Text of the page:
Former L.A. building inspector fined $100,000 for double dipping on city project

The headquarters of Los Angeles Department of Building and Safety. Eugene Day, a former inspector for the department, was fined more than $100,000 on Tuesday for misusing his city position for personal gain and by engaging in unauthorized outside employment.
( Jay L. Clendenin / Los Angeles Times)

The Los Angeles City Ethics Commission on Tuesday fined a former city building inspector $100,795 for working on a Hollywood construction project while also providing plumbing services for it through his own company.

All Day Plumbing and Construction, owned by Eugene Day, received payments totaling more than $500,000 for plumbing services at a commercial building at 6500 Selma Ave., according to a city report.

At the same time, Day signed off on his own work at the building in his role as a city plumbing inspector, according to the report from the commission’s Director of Enforcement, Richard Platel.

Day violated governmental ethics laws by misusing his city position for personal gain and by engaging in unauthorized outside employment, the commission found.


The city’s Department of Building and Safety requires its inspectors to deactivate any contracting licenses they might hold so they can’t engage in outside employment under that license, the report stated.

Day didn’t deactivate his plumbing license and continued to operate All Day Plumbing and Construction, according to the report. Nor did he seek permission from the city for the outside work, according to the report. That employment would have been denied because of the conflict of interest, according to Platel’s report.

Day appeared at the hearing Tuesday, but declined to comment to The Times.

In a written brief submitted to the commission, he apologized and said what happened “wasn’t intentional.” Day and his brother started the plumbing company, he wrote, but his brother backed out and left him “in a bad situation.”


“I never worked or performed labor at the project, and since I didn’t perform labor, I didn’t receive any compensation,” Day wrote in his brief. He no longer works for the city.

The penalty against Day is higher than some other recent fines issued by the commission. Earlier this year, a former City Council candidate and his campaign treasurer were fined more than $38,000 for a misuse of campaign contributions and misspending of personal expenses. Last fall, a city employee was fined more than $16,000 for misusing his position to get free parking at a downtown lot.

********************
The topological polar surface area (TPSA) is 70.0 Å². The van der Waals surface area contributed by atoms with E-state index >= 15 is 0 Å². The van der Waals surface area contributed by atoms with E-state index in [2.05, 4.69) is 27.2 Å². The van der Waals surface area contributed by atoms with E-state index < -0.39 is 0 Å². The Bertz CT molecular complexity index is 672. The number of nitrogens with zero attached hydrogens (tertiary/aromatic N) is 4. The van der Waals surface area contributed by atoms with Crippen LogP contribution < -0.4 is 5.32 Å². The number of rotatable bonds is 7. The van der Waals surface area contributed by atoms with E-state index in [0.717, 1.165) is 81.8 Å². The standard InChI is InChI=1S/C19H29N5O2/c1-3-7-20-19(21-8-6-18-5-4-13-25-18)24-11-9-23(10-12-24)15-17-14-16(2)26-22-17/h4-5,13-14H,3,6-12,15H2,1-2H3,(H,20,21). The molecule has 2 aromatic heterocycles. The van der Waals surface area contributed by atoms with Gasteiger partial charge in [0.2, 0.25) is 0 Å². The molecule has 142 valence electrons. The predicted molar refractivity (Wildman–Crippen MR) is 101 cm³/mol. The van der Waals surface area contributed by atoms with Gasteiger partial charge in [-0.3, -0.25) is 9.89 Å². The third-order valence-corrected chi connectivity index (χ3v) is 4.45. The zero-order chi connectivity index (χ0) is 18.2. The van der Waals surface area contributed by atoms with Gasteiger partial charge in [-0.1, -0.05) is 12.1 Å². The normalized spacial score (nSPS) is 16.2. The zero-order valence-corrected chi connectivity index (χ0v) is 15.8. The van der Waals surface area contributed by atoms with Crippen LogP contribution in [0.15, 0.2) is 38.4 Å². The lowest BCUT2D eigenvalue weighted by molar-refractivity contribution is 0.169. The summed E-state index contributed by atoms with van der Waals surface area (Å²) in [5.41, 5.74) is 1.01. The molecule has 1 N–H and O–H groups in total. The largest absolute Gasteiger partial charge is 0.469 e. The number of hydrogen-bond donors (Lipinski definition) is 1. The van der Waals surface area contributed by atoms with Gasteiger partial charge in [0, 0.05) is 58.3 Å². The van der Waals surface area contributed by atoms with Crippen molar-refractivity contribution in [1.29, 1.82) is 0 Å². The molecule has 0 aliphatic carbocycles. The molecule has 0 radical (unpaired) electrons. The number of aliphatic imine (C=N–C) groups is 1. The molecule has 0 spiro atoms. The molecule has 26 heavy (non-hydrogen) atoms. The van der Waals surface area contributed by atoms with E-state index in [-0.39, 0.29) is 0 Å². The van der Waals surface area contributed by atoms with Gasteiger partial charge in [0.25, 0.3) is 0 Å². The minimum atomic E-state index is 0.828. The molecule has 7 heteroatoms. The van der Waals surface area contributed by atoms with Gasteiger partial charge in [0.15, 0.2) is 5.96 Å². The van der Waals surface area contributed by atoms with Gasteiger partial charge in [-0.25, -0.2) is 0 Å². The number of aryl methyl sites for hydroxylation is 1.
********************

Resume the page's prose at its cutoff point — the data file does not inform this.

Day was employed by the Department of Building and Safety and served as a city inspector for the Selma Avenue project from December 2013 to June 2015. Ramland Construction, the general contractor on the project, hired Day in November 2013 to be the plumbing subcontractor, the report said.

The Selma project was outside Day’s downtown inspection area, but after his company signed the subcontracting agreement with Ramland, he offered to serve as the project’s plumbing inspector, according to the commission’s report.

Day visited the project in his official capacity as a city plumbing inspector in December, the report said. He issued an official correction notice to Ramland, requiring a permit for all plumbing being installed at the site, and reviewed the project’s sewage ejector and potable water system.

However, for the next two years,the report said, Day “took little or no action as the Selma project’s city plumbing inspector to determine whether Ramland complied with [the] correction notices he had issued in December 2013. In contrast, he approved work without verifying that appropriate permits had been obtained and allowed other work to be performed outside the scope of existing permits.”

After Day’s conflicting roles were discovered, the Department of Building and Safety removed him as the Selma project’s assigned inspector. Ramland later incurred additional labor and permitting costs “directly related to the corrections, necessary permits and plan check requirements that Day failed to enforce,” according to the report.

Day could have been assessed penalties totaling up to $1.6 million — the amount paid either directly to Day or his business during the time he worked on the Selma project.


At Tuesday’s hearing, Day rejected some of Platel’s findings.

“I didn’t make any money on that job,” Day said. “My wife did make some, but she didn’t make what they’re claiming.” (Platel found that Day’s wife worked for All Day Plumbing and Construction and received $64,308 during the same time period.)

The panel of ethics commissioners debated Day’s punishment on Tuesday, weighing that he had stepped down from his job and wasn’t disputing the inspector’s broader findings. The commissioners also struggled with how much to fine Day given that his company incurred costs at the Selma project and received payments.

Commissioner Rick Davis said the fact that Day apparently sought to work outside his assigned geographic area in order to be on the Selma project was a red flag.

“It’s clear bad behavior, and nothing in the statement and nothing that Mr. Day has said here goes into any amount of explaining this,” Davis said.

Commissioner Andrea Ordin added that “this plays into the very worst suspicions about government. That people who come to inspect can either be bribed or are acting in other ways that are illegal, so the seriousness to me is very, very high.”

On the first count of misuse of position, the commission moved to fine Day $95,795, which was the amount the city report stated that Day personally received from All Day Plumbing during that time. On the second count, unauthorized misuse of position, the commission voted to fine Day $5,000.

The vote was 3-1 with Commissioner Araceli Campos dissenting.


Fines imposed by the City Ethics Commission go to the city’s general fund.

Twitter: @dakotacdsmith

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